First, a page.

Women loved its predecessor, the Walther CCP, designed for the concealed carry market. But, they wanted more and they wanted the CCP to be an easier gun for them to disassemble and clean without a special tool required. Enter the CCP M2, Walther’s answer to a gun cleaner’s prayer.
Sponsored by Walther
I first heard about this new Walther from a friend at the gun range. This woman, an insurance agent in rural America who carries concealed, had purchased the original Walther CCP and absolutely loved it. In fact, I saw her choose this gun out of a rather eclectic lineup of 9 mm guns at a pistol range last year, and with several of the top models at her disposal. She chose the Walther and then, the story gets interesting … she saved coupons so that she could buy her first Walther CCP. That’s right. Every time she used coupons at the grocery and discount stores, she added up the savings and when the tally reached the same amount as what she would have spent on that Walther, she bought the gun. So she can, by all rights, call it her coupon gun.
However, she soon discovered that it is a booger to clean. When she heard about the new Walther CCP M2, she knew she wanted to upgrade. Here’s why.
I reviewed the CCP for another publication a couple of years ago, and agree that this version is much easier to disassemble. Now that the disassembly has been explained, let’s move on to other reasons women will like and carry this gun.
Walther invented the SoftCoil system, which is technically a delayed-blowback system. A port under the fixed barrel allows propellant combustion gasses to push on a piston connected to the slide, but moving in a cylinder under the gun barrel. As a result, the piston slows down the slide as it retracts during firing, much in the same way that heavier recoil springs act on the slides in other semi-auto pistols. This piston action allows the CCP to have a much lighter recoil spring and makes this gun a “softer shooter” than a traditional tilt-barrel design semi-auto that requires a much heavier recoil spring. This also means the CCP’s slide is easier to retract than most other 9mm semi-auto guns out there because of its lighter recoil spring.
First of all, it’s pretty. The grip has been designed with swirls that not only look attractive, but also work to keep the gun secure in your hand. The grip texture is not overly aggressive, like a cheese grater, which some other gun companies have decided the concealed carry market needs. I’d stack this one up against any of those, frankly, on a hot day and with sweaty hands. The shape fits my hands well, too. I’ve read that men with medium size hands can operate this gun, too.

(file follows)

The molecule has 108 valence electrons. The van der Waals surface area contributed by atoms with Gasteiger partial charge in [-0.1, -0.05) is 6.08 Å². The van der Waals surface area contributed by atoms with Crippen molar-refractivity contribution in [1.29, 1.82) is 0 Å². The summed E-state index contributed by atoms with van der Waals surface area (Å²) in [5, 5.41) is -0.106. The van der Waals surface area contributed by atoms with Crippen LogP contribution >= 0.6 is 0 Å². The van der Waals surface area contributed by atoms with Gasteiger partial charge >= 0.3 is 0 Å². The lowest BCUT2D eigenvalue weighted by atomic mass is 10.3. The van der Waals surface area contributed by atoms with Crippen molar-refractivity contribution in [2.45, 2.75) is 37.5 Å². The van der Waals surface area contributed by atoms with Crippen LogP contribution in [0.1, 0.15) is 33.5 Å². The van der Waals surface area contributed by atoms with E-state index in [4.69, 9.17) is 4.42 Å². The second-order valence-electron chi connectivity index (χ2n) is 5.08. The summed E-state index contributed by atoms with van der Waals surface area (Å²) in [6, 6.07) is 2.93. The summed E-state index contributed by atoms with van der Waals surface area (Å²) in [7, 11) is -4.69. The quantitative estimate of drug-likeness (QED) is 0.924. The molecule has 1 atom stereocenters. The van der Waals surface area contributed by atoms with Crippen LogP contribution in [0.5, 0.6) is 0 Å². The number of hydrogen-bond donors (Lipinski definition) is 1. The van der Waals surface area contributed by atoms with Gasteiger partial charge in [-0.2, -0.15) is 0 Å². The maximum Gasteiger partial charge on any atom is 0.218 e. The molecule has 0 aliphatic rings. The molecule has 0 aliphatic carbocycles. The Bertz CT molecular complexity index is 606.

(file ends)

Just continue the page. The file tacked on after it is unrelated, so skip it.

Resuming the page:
I used a mix and match of these types of ammo for the first 250 rounds to break in the gun: Remington Golden Sabre Black Belt, Barnes TAC-XPD, Remington High Terminal Performance and mostly, Aguila 9mm Luger Full Metal Jacket. I had to use the wrench to drift the rear sight to the right, since the first few groups at 7 yards fell consistently to the left. I shot the firearm from a rest in a seated position for the first 100 rounds, then practiced coming from a low ready position, taking off the safety and firing from a standing position. I dry fired it from my CCW bag indoors later, as weather in the Ozarks has been brutal and so icy that it’s been difficult to get to the range and to stand up safely once you’re there.
After about 100 rounds, the gun seemed to get into its groove, consistently creating groups of 2 or 3 inches. After about 150 rounds, I got into my groove and even put a few through the same hole. Then, I did some rapid fire on a tombstone target, and liked the resulting 3-inch center of mass spread I saw. I found that it was easy to get back on target and to get back on target quickly since there wasn’t much recoil to deal with after each shot.
I would carry this gun. In fact, with its slim design, it should be an easy-to-conceal, on-the-body gun for springtime carry purposes.
MSRP: $469, with lifetime, transferable warranty.
See the Walther CCP M2 here. Also available in stainless and with a Viridian laser.
Publisher/Editor Barbara Baird is a freelance writer in hunting, shooting and outdoor markets. Her bylines are found at several top hunting and shooting publications. She also is a travel writer, and you can follow her at https://www.ozarkian.com. View all posts by Barbara Baird
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